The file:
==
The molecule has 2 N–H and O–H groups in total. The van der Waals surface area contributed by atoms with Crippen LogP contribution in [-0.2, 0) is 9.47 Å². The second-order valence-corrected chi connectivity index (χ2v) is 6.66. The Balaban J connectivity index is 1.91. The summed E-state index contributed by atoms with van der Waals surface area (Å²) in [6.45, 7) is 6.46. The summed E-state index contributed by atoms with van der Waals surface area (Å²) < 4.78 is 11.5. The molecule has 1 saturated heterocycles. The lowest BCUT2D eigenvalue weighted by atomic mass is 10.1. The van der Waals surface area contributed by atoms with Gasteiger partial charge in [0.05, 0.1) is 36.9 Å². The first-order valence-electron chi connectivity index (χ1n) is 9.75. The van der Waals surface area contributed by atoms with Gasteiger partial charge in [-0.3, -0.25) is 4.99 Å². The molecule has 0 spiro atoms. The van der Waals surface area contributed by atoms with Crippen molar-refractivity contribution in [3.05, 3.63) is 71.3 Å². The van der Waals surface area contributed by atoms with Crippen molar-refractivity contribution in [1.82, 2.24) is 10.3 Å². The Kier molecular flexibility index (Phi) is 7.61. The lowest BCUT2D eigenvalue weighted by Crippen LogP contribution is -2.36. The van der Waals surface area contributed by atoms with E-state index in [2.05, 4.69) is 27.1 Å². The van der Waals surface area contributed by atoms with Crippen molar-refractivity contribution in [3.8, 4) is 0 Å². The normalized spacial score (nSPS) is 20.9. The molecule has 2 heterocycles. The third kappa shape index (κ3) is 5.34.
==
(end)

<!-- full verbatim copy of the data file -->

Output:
The molecule has 2 N–H and O–H groups in total. The van der Waals surface area contributed by atoms with Crippen LogP contribution in [-0.2, 0) is 9.47 Å². The second-order valence-corrected chi connectivity index (χ2v) is 6.66. The Balaban J connectivity index is 1.91. The summed E-state index contributed by atoms with van der Waals surface area (Å²) in [6.45, 7) is 6.46. The summed E-state index contributed by atoms with van der Waals surface area (Å²) < 4.78 is 11.5. The molecule has 1 saturated heterocycles. The lowest BCUT2D eigenvalue weighted by atomic mass is 10.1. The van der Waals surface area contributed by atoms with Gasteiger partial charge in [0.05, 0.1) is 36.9 Å². The first-order valence-electron chi connectivity index (χ1n) is 9.75. The van der Waals surface area contributed by atoms with Gasteiger partial charge in [-0.3, -0.25) is 4.99 Å². The molecule has 0 spiro atoms. The van der Waals surface area contributed by atoms with Crippen molar-refractivity contribution in [3.05, 3.63) is 71.3 Å². The van der Waals surface area contributed by atoms with Crippen molar-refractivity contribution in [1.82, 2.24) is 10.3 Å². The Kier molecular flexibility index (Phi) is 7.61. The lowest BCUT2D eigenvalue weighted by Crippen LogP contribution is -2.36. The van der Waals surface area contributed by atoms with E-state index in [2.05, 4.69) is 27.1 Å². The van der Waals surface area contributed by atoms with Crippen molar-refractivity contribution in [3.8, 4) is 0 Å². The normalized spacial score (nSPS) is 20.9. The molecule has 2 heterocycles. The third kappa shape index (κ3) is 5.34.